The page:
Sequence analysis of Nixin reveals the presence of three potential N-glycosylation sites (Asn-Xaa-(Thr/Ser)) at Asn-107 (site 1), Asn-152 (site 2), and Asn-229 (site 3) (Fig. 2A). Based on the observed Nixin topology inside the ER membrane (Fig. 2, D–F), all three sites face the ER lumen and are thus accessible by the ER-resident glycosylation machinery. Upon treatment with the glycosylation inhibitor tunicamycin (Fig. 3A), the mobility of Nixin on SDS-PAGE increases suggesting that Nixin is in fact glycosylated. Furthermore, treatment of lysates from FlpIn T-Rex 293 cells expressing an untagged Nixin mutant predicted to inhibit Nixin RING domain activity (H329W,H332W; NixinRING− FlpIn T-Rex 293) with the glycosidases Endo H and peptide:N-glycosidase F confirmed that Nixin is a target for glycosylation in vivo (Fig. 3A). Significantly, because Endo H is only active toward glycosylation stemming from the ER, but not toward glycosylation by Golgi resident enzymes (31), the susceptibility of Nixin glycosylation toward Endo H treatment confirms that Nixin is an ER-localized protein with its glycosylation sites localized in the ER lumen.

To explore a functional role of Nixin glycosylation, we generated glycosylation site mutants of Nixin by exchanging the asparagine residues in the glycosylation consensus sequences to serine. As shown in Fig. 3B, mutation of any one of the three asparagines led to a change in mobility of Nixin in SDS-PAGE, consistent with the conclusion that all three sites are glycosylated. In addition, mutation of Asn-107 (NixinΔG1) resulted in the generation of one major band, whereas mutation of Asn-152 (NixinΔG2) or Asn-229 (NixinΔG3) resulted in the generation of two major bands. Furthermore, although deletion of site 1 in combination with sites 2 or 3 resulted in the generation of one major band, which is presumably monoglycosylated, combining deletion of sites 2 and 3 resulted in mono- and unglycosylated Nixin. Because NixinN107S,N152S,N229S (NixinΔG1/2/3-NixinGlyc−) runs as one band, the size of Nixin from tunicamycin-treated cells, and displays the same mobility as glycosidase-treated Nixin, deletion of all three glycosylation sites appears to completely abolish Nixin glycosylation (Fig. 3B). The observed heterogeneity of Nixin glycosylation suggests a preferential usage of certain sites for modification or might be related to a differential stability of the various Nixin species. To further evaluate this possibility, and because the presence of a RING domain suggests a ubiquitin ligase activity for Nixin, we inactivated the RING domain in the Nixin glycosylation mutants. We found that, unlike the mutation of glycosylation sites in wild type Nixin, combinations of glycosylation mutations (N107S and/or N152S and/or N229S) and the RING mutation (H329W,H332W) yielded homogeneous modification of the remaining glycosylation sites present in these inactive Nixin variants (Fig. 3C). Stabilization of Nixin by RING domain inactivation seems to allow the glycosylation of all available sites, because no additional faster migrating bands were detectable. These data would be consistent with a rather slow glycosylation of some sites (especially Asn-107-labeled N1) together with a fast turnover of Nixin with degradation of Nixin outpacing glycosylation.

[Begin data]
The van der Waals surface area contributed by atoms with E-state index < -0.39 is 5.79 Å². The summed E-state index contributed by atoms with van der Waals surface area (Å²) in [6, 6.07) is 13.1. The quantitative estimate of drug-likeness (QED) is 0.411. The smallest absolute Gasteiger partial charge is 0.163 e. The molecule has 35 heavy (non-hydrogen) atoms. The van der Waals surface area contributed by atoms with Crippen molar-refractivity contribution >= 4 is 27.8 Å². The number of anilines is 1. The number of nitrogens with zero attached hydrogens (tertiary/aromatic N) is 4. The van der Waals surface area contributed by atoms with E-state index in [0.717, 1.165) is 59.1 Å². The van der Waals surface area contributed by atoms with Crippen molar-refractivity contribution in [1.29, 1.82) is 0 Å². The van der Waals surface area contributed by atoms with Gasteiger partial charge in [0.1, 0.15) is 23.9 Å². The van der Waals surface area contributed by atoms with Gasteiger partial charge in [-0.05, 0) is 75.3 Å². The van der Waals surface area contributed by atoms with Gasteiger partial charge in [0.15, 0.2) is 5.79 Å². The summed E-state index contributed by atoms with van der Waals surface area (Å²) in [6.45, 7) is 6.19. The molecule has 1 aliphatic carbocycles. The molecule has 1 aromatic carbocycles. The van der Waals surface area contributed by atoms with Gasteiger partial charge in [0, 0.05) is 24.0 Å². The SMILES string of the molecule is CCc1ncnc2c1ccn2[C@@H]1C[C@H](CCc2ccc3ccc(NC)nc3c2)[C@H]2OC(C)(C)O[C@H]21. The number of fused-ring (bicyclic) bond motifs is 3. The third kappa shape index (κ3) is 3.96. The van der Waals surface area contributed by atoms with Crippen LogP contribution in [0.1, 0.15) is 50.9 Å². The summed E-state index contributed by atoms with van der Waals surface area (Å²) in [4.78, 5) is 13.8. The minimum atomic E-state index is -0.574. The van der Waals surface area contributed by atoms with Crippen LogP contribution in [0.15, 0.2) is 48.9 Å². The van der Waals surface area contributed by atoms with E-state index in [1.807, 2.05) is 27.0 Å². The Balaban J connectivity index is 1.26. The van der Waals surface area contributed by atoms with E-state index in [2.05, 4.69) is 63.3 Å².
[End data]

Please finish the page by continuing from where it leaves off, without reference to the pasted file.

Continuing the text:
Ectopic Expression of Nixin Induces RING Domain-dependent Down-regulation of Calnexin

While studying the localization of Nixin by costaining with calnexin, we found that ectopic expression of this protein dramatically reduced calnexin staining compared with other known or suspected ER-localizing RTMs (Fig. 4A and supplemental Fig. S1). Therefore, we hypothesized that Nixin might act as a ubiquitin ligase that facilitates proteasomal degradation of calnexin. To address this possibility, we analyzed the effect of a Nixin variant with mutations inside the RING domain predicted to inactivate Nixin ubiquitin ligase activity (H329W,H332W; NixinRING−). As shown in Fig. 4A, NixinRING−-YFP colocalized with calnexin in a typical ER localization pattern, but no reduction of endogenous calnexin staining was apparent as compared with Nixin-YFP-expressing cells. This demonstrates the RING finger domain dependence of the Nixin-induced down-regulation of calnexin and again confirms the ER localization of Nixin. To evaluate the specificity of Nixin-dependent calnexin down-regulation, we analyzed calnexin immunostaining after ectopic expression of SYVN1/hHrd1, a prototypical ERAD ubiquitin ligase, and of RNF13, the closest Nixin human homolog. Neither ectopic expression of SYVN1/hHrd1 nor RNF13 had any detectable effect on the expression of calnexin as assessed by immunofluorescence (Fig. 4A). In contrast, expression of Nixin greatly reduced calnexin levels in over 80% of the transfected cells (Fig. 4A). Furthermore, of all 24 RTMs localized to the ER, only ectopic expression of Nixin led to noticeable changes in calnexin levels (supplemental Fig. S1). To independently confirm the Nixin-induced calnexin down-regulation, HeLa cells transfected with Nixin-YFP, NixinRING−-YFP, or YFP as control were analyzed by Western blot (Fig. 4B). Consistent with the immunofluorescence results, the Western blot analysis revealed that the expression of wild type Nixin reduced levels of calnexin in a RING finger-dependent manner. Significantly, levels of the calnexin-related lectin, calreticulin, were unaffected by ectopic expression of Nixin (Fig. 4B), further corroborating the specificity of Nixin-dependent degradation of calnexin. To extend the evaluation of Nixin-induced down-regulation of calnexin to other cell lines, we used a permanently transfected FlpIn T-Rex 293 cell line with untagged Nixin under the control of a tetracycline-inducible CMV promoter (Nixin FlpIn T-Rex 293). Tetracycline-mediated induction of Nixin led to the selective degradation of calnexin (Fig. 4C), confirming the data obtained using Nixin-YFP-expressing HeLa cells (Fig. 4B). Taken together, ectopic expression of Nixin induced a specific RING finger-dependent down-regulation of calnexin, indicating a role for Nixin in the regulation of calnexin levels.